Reducing BGP Update Noise
Our goal is to develop relatively simple,
implementable mechanisms to significantly reduce the update-processing
load of BGP speakers in the default-free zone of the Internet. We
believe that such work could have a significant impact on the
scalability prospects of BGP in coming years, particularly in light of
the additional processing loads envisaged for deployment of secure BGP
The project is currently in its second phase:
- The first phase has yielded the implementation and evaluation of
Path Exploration Damping (PED) in Quagga, and has been documented
in various Technical Reports and a
paper published in the Journal of
Selected Areas of Communications (JSAC), October 2010.
- In the second, current phase we are investigating whether its possible to
define more complex Path Exploration patterns in order to improve the
PED algorithm and to be able to suppress more unnecessary updates.
We will also determine whether it is possible to automate the choice
of the Path Exploration Damping Interval (PEDI) timer for each prefix,
based on the update activity of each prefix.
The underlying issues with scalability of
the Internet’s inter-domain routing system and the Border Gateway
Protocol (BGP) contain a number of persistent themes. These
themes relate to the overall stability of the routing protocol and the
performance of the packet
forwarding subsystem when dealing with ever-larger routing domains,
finer granularity of information and
ever-denser levels of element interconnection.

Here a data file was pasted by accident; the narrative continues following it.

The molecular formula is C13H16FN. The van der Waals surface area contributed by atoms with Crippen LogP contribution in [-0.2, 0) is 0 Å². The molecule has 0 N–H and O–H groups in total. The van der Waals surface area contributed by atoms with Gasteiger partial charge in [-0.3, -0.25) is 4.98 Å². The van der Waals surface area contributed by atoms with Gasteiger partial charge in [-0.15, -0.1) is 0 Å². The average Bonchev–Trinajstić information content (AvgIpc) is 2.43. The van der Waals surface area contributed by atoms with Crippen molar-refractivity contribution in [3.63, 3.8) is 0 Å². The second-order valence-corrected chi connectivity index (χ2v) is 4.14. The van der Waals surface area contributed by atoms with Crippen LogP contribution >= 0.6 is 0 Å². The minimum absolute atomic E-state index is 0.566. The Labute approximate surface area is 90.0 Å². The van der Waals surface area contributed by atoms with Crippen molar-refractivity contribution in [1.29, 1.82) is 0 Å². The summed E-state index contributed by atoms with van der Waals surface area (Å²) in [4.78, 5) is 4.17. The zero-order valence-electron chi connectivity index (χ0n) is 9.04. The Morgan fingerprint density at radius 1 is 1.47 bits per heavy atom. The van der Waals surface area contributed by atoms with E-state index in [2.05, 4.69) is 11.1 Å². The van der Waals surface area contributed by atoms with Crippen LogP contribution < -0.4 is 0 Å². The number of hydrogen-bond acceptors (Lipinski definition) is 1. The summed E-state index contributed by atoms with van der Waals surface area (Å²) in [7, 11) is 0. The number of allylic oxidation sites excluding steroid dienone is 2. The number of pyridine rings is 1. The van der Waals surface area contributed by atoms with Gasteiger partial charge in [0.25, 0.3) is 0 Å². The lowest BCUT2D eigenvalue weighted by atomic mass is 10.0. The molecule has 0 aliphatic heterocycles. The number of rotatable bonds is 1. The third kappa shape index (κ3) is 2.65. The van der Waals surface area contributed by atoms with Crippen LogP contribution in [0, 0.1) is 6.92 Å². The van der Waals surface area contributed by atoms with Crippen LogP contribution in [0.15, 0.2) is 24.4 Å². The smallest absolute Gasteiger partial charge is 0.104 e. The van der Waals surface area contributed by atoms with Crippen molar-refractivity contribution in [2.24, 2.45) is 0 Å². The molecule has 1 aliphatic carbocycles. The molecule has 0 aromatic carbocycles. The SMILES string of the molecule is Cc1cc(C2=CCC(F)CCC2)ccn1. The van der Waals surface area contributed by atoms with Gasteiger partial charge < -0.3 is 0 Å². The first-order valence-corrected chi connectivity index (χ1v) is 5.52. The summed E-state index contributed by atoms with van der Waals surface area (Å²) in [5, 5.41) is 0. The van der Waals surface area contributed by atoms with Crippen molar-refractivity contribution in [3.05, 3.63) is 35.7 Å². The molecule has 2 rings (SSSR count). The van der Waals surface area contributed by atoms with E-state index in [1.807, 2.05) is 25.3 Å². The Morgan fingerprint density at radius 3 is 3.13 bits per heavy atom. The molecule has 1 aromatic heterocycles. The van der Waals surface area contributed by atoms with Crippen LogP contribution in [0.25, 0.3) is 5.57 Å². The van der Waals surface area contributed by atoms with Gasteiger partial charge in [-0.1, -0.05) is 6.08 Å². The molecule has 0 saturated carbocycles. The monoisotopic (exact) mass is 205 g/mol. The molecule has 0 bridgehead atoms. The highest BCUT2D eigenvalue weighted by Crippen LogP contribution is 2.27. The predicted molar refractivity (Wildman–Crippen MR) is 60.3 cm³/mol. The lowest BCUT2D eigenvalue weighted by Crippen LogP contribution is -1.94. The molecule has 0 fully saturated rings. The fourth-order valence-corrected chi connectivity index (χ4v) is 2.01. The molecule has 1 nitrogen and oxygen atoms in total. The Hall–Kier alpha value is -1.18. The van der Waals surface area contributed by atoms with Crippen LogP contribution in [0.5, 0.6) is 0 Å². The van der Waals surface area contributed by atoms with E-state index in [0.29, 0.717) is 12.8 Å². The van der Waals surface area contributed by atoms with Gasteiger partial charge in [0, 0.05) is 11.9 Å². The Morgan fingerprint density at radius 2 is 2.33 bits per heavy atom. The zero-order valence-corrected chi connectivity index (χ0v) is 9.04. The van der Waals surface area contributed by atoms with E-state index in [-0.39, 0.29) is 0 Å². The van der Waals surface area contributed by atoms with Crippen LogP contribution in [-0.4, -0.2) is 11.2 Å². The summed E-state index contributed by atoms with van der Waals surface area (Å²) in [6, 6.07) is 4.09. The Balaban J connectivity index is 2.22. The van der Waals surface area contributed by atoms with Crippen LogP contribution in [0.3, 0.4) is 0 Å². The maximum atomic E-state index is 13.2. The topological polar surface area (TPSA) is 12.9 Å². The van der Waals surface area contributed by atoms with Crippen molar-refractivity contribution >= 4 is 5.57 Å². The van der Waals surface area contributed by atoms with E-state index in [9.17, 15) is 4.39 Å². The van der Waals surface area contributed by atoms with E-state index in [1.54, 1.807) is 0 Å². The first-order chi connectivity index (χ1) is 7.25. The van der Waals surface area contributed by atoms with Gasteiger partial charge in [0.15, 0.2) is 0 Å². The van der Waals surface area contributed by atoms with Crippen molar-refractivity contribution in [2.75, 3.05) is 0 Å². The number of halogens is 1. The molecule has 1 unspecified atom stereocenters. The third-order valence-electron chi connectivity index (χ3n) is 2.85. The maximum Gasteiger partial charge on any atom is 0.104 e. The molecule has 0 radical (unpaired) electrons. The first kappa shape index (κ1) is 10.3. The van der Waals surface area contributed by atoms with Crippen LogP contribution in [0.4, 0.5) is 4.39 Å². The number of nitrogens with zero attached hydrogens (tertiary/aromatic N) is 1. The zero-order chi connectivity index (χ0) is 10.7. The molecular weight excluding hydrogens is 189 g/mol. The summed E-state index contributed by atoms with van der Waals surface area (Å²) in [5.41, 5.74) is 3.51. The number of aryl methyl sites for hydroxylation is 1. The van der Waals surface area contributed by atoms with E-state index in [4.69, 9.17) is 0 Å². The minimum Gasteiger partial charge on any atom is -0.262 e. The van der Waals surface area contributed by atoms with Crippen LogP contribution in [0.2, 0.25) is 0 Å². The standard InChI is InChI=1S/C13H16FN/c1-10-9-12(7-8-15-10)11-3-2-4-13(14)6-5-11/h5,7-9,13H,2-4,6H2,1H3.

Early efforts to reduce the routing update load focussed on the
perception at the time that this was caused by an unstable edge link
that caused a route object to be
announced, then withdrawn, then announced again, and so on for extended
periods of time, and often at
quite high frequency. A response to this type of load in BGP was the
introduction of Route Flap Damping.
Subsequent investigation has revealed that this form of edge behaviour
is relatively rare and
current operational advice is to disable this damping response in BGP
Subsequent efforts in attempting to
mitigate the BGP Update load include use of the Minimum Route
Advertisement Interval (MRAI) timer to enforce a minimum period of 30
seconds between successive BGP advertisements of the same route object
to the same BGP peer. It has been noted that the heterogeneous
deployment of this timer in commonly deployed BGP
configurations has lead to some degree of amplification of prefix
instability in certain cases and extended convergence time intervals.
Another recent effort is combining TCP blocking with output queue
compression, so that when the output queue builds up the BGP speaker
ensures that only a single entry for each route object is in the queue.
Enqueuing a new route object has a side effect of removing any
previously queued update that refers to the same route object.
These measures are relatively general in
scope, and appear to be still somewhat ineffectual in addressing
overall growth in routing protocol update processing loads.
We propose to implement output queue compression in the public domain
implementation of BGP, Quagga. We then propose to implement a modified
MRAI implementation that includes heuristics that identify update
sequences and perform selective suppression of BGP updates in those
cases where the update sequence matches the heuristics
of withdrawal-triggered path exploration, and where there appears to be
a match of a path exploration to route that has strong local affinity.
As part of this project we will develop and release tools
to assist in data gathering and analysis, and
publish interim results and papers on our website.
The links above will take you to additional information.